Sunday, July 4, 2010

A Study in Contrasts...And More

Thunderheads Over Haviland Lake
         Molly Anderson-Childers' photograph of clouds, earth, and water is a study in contrasts. Overhead, the clouds dominate the scene. In the middle distance, a darkened land mass appears. In the foreground, a body of water completes the scene.
        What can we write about the differences between the clouds, the earth, and the water? What could these elements of the photo symbolize? Does the land mass appear to be menacing? What is the relationship between the clouds and the water? What might we find beyond the horizon? What feelings and emotions does the photograph inspire?
        "For a year," writes Molly, "Haviland Lake was my closest neighbor. We slowly got to know each other, shyly unfolding little bits of ourselves, and eventually we became friends. The lake is beautiful in every season, and it's one of my favorite places to create photos which then become inspiration for writing."
        As a writer, artist, and photographer in Durango, Colorado, Molly Anderson-Childers is surrounded by the awe-inspiring beauty of the San Juan Mountains. You can find more of her inspiring work at and 

What Do You See in a Glass Block?

     Here's a black and white version of a glass block that was shown in color at stealingplums (above).  Click on the photo to enlarge it. If you missed the color version and would like to see it, please contact me. I          captured this image with a Voightlander 35 mm lens mounted on a Leica M9. Except for cropping the image and transforming it from color to black and white to color, I didn't alter it in Photoshop.                                    
         To see more of my black and white and color images, please visit and click on ALL ALBUMS. There you'll discover photos you can download for free  and use in your classroom as supplements to those you'll find in Write What You See: 99 Photos To Inspire Writing 
       What do you see in a glass block? Most students would probably scratch their heads and give you the all-too-familiar "look" that communicates boredom. But if you encourage them to look more closely at an enlarged version of the photo, they'll probably respond with some interesting comments.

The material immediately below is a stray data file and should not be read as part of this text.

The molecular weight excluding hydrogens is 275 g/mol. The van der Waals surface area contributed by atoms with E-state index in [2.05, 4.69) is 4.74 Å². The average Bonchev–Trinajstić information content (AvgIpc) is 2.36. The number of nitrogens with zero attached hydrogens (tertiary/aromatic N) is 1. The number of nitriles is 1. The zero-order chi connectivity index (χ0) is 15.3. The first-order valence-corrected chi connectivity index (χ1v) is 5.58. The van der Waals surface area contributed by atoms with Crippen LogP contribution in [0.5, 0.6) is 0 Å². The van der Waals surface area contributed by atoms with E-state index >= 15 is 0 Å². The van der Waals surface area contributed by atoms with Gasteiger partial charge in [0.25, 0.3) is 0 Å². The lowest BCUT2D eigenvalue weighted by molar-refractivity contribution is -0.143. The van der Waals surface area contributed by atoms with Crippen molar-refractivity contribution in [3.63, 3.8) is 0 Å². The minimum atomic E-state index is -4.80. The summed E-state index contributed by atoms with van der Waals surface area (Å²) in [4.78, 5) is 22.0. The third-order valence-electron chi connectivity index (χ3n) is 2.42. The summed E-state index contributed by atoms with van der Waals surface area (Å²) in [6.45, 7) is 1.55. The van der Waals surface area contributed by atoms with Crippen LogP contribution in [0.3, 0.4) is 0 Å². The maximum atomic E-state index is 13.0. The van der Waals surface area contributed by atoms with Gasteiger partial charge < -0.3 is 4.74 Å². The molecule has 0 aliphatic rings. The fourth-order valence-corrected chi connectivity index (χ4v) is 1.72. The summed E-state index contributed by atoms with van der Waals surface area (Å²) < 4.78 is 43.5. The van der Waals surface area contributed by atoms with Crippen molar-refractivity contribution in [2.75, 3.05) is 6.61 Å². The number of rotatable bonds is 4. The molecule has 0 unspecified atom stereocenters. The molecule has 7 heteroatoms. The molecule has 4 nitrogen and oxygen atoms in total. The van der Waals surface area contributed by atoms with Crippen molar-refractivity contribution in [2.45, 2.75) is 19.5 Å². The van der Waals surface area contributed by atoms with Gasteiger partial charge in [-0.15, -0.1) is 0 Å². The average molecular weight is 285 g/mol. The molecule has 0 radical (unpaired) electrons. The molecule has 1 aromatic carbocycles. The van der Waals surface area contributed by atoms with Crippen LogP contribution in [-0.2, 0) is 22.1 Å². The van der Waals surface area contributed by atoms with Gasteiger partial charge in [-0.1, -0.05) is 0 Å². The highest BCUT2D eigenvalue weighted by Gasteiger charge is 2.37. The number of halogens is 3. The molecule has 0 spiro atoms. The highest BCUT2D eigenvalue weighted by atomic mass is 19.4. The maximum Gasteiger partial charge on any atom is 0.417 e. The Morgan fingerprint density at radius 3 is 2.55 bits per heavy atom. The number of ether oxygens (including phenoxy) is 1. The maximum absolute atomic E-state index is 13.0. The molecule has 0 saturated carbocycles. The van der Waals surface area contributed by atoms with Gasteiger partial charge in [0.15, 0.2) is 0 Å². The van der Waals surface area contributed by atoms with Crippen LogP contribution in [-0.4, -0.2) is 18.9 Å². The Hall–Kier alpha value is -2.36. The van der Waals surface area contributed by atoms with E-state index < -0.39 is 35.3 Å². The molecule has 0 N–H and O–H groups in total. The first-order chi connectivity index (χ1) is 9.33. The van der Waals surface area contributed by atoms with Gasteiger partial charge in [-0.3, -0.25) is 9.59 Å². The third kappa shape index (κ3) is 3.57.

Are the images shown in the photo pleasant to look at? How do they make you feel? If you didn't know that the subject of the photo is a glass block, what would you say it is? Can you imagine and describe a person or an object when you study the photo closely? What is the significance of the curved lines? What do they remind you of?
       These are just a few of the many questions you can ask students during class discussion before you turn them loose to write their masterpieces.
       Finally, to read an interesting article about using photographs to inspire writing, go to the National Writing Project at  And to read my ten-part series on photo-writing prompts, please visit

A Surprise from National Geographic

        In two previous installments of this blog I discussed the use of black and white photos as opposed to color photos. That's why I was delighted to read the following information in National Geographic (July 2010, page 12. "Color is great, but don't forget black and white. Nearly any kind of image--whether it's an unusual street street scene or wave-lashed rocks in a violent storm--can gain subtlety and depth in monochrome." You can see samples at

Coming Soon   
Sweet Little Babies by Cynthia Staples
Guest Blog by Molly Anderson-Childers 
Enigmatic Photo by Paul Stubbs
Student Photo Contest by Stephanie Susan Smith, Ph.D

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